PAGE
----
Fuel cells plugged for forklifts

  • 04-Oct-2011 10:42 EDT
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Yale is among the forklift manufacturers that accommodate Plug Power GenDrive fuel-cell systems, which are designed to run for a full 8-h shift without refueling.

While engineers in almost all companies involved in designing parts and systems for vehicles are sweating over weight reduction, their counterparts at Plug Power are metaphorically sitting back and fanning themselves. They have many things to worry about, but mass reduction isn’t one of them.

In fact, for Plug Power’s main end-use customer base, mass reduction is frowned upon. Material-handling equipment such as forklifts wouldn’t be of much value if they did not have a heavy counterweight.

The fuel-cell systems that Plug Power delivers to end-use customers—including Walmart and Coca-Cola, and other companies for whom material-handling activities are extensive—are more dead weight than anything else. A steel or cast-iron housing for the fuel-cell system accounts for about 50% of the product’s weight. The actual fuel-cell stack accounts for only about 10%, with the remainder including a hydrogen tank, battery, cooling system, electronics, etc.

Forklifts with electric propulsion motors are designed so the batteries (or fuel-cell system) that powers them serve as the counterweight. In that respect, battery or fuel-cell systems can be thought of as aftermarket products, and so for Plug Power and its competitors the end user is the customer, not the forklift maker. Large and heavy lead-acid battery packs traditionally have been used, but much lighter fuel-cell systems have made deep penetration because of the efficiencies they offer.

Plug Power’s GenDrive fuel cell is engineered as a replacement product, so a big lead-acid battery array can be removed from a forklift and a GenDrive unit plugged in with no modification to the vehicle.

Plug Power is not alone in offering a fuel-cell solution to supply power for material-handling equipment, but it is the most successful with an 85% market share, said Dustan Skidmore, Director of Systems Engineering, in an interview with SAE Off-Highway Engineering. The GenDrive, the Latham, NY-based company’s solution, pairs a Ballard proton exchange membrane fuel cell with a lithium-ion battery designed and assembled by Plug Power in America using cells supplied from China by MGL. Some competitors use different types of fuel-cell and battery technology (including lead-acid) combinations.

Plug Power’s approach is to use a large fuel cell and a small battery, which has several advantages, said Skidmore, a 13-year company veteran. For one thing, the fuel-cell system is able to constantly charge the battery. That’s a huge improvement over a solution using lead-acid batteries, which are so heavy they must be craned off forklifts and placed on shelves for more than 8 h to recharge. That means more than one battery pack is needed for each forklift, and it means a vast amount of floor space—100,000 ft² (9000-m²) in some cases—must be dedicated to battery recharging.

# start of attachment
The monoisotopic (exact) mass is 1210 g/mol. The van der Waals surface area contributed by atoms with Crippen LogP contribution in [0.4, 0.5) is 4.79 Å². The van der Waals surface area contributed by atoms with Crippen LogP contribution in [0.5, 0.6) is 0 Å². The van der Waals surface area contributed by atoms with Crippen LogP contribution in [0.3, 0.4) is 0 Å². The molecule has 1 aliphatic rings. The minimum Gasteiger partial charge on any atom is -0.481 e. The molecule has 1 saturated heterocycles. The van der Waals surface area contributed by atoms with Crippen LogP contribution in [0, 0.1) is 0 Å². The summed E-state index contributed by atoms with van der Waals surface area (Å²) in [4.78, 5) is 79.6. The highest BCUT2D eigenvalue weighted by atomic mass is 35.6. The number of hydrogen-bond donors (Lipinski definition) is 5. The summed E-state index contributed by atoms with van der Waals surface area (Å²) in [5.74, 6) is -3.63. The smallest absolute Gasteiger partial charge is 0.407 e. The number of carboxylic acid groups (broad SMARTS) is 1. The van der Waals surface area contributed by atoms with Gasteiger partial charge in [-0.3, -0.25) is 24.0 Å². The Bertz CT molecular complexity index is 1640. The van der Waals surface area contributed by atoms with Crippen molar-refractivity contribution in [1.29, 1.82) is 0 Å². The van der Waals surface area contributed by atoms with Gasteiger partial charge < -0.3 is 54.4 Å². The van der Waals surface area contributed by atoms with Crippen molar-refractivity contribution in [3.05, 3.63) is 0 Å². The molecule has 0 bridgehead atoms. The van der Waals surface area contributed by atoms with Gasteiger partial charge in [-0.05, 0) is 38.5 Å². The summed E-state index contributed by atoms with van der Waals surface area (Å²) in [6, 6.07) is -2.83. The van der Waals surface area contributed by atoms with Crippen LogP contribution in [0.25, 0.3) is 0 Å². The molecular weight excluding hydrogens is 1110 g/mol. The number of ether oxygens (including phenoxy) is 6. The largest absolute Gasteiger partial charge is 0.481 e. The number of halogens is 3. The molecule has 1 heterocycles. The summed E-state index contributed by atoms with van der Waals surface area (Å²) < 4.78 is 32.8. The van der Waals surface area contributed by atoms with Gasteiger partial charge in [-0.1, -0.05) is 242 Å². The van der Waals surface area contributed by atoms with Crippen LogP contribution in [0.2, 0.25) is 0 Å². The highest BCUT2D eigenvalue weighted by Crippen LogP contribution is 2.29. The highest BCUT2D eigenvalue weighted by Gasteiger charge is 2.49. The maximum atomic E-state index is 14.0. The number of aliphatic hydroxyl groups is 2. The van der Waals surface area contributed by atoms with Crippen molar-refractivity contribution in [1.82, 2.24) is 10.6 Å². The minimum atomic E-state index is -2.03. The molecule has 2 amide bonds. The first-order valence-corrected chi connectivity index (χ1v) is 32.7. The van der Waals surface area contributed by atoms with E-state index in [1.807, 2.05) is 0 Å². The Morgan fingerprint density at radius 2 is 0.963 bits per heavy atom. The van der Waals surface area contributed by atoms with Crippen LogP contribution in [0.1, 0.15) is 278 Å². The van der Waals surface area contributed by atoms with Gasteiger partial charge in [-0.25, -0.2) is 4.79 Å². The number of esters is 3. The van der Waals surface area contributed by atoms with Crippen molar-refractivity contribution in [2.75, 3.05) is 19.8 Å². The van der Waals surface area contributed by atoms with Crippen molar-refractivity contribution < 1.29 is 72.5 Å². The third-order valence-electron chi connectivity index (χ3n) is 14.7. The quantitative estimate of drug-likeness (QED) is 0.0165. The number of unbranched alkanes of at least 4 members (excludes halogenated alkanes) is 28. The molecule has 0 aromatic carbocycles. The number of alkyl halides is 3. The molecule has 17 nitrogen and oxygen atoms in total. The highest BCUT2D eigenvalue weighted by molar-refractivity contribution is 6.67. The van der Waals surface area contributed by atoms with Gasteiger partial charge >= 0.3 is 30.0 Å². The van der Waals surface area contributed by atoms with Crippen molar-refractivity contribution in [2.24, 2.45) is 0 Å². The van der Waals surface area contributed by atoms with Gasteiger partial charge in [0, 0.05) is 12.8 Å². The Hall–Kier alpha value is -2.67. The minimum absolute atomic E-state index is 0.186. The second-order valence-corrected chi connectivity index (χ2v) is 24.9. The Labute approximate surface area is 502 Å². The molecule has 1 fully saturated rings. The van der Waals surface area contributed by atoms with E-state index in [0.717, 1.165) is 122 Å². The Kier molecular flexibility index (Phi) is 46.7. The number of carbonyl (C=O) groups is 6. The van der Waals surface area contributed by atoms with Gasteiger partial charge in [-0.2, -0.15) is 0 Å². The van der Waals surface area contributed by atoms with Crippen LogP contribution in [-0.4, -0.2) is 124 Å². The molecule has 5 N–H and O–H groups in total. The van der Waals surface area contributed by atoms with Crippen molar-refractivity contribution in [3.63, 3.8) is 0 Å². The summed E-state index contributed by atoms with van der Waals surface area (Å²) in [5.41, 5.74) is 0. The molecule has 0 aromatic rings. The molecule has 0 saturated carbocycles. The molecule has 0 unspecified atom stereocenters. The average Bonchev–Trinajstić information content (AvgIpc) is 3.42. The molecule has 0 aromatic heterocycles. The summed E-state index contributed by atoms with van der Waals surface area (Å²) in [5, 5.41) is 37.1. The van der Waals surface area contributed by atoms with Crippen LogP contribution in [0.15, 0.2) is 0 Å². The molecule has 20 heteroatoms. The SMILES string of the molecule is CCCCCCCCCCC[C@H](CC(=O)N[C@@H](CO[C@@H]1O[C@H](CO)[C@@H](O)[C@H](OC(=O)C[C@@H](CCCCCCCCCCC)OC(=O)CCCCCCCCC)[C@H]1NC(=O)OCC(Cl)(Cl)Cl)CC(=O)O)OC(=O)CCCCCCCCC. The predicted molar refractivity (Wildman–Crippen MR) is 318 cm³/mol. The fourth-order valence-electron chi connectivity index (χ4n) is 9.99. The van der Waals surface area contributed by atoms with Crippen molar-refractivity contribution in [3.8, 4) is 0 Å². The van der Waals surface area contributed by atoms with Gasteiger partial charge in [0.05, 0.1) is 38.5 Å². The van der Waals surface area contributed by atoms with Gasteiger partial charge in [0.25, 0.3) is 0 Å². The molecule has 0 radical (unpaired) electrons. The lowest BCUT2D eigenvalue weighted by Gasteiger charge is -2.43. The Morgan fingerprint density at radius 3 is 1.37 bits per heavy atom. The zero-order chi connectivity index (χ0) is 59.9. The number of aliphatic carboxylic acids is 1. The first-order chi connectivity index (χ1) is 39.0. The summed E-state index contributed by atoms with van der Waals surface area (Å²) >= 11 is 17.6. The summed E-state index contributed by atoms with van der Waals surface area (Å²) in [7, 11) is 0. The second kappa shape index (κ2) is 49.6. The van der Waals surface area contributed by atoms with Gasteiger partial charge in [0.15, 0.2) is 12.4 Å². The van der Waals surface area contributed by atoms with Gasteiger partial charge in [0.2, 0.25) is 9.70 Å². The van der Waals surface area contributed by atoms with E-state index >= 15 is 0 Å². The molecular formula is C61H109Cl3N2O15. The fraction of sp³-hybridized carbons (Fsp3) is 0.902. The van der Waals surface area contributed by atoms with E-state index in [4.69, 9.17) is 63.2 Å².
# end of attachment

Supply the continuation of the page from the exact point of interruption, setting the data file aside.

Another disadvantage in operations that run longer hours is that some of the charging must take place during day shifts when utility rates are high. Perhaps even more detrimental is the fact that the battery-swapping operation takes time. There is no battery swapping in Plug Power’s solution, as the Li-ion battery pack and fuel-cell system are designed for a life of 10 years.

Instead of battery swapping, GenDrive requires hydrogen refueling. Hydrogen is the fuel for the fuel cell. Refueling takes about 120 s. Skidmore noted that hydrogen refueling stations are small and so several of them can be deployed throughout a facility. In comparison, some facilities using lead-acid battery technology have only one large swap station (because of their large size) and operators must wait their turn for time-consuming battery swapping.

No wonder companies with large-scale material-handling operations have moved to fuel-cell technology. Skidmore noted that fuel cells are not as good a solution for smaller operations because of the high cost of hydrogen distribution. But it is for larger operators who can amortize the cost across many vehicles.

The up-front cost of a fuel-cell system is higher than that of a lead-acid system, he acknowledged, but that expense is recouped via higher productivity and lower overhead expenses.

Skidmore said Plug Power is exploring opportunities in other industries, including airport tugs.

In addition to seeking new markets, the company is working with its OEM partners toward better integration of fuel cells with the forklift. “We’ve just started to scratch the surface” in that regard, Skidmore said. He’d like to see the trucks “designed around fuel-cell systems, which I think will happen someday.” He’d also like to see manufacturers incorporate counterweight into the base vehicle architecture instead of accounting for it via the fuel-cell system.

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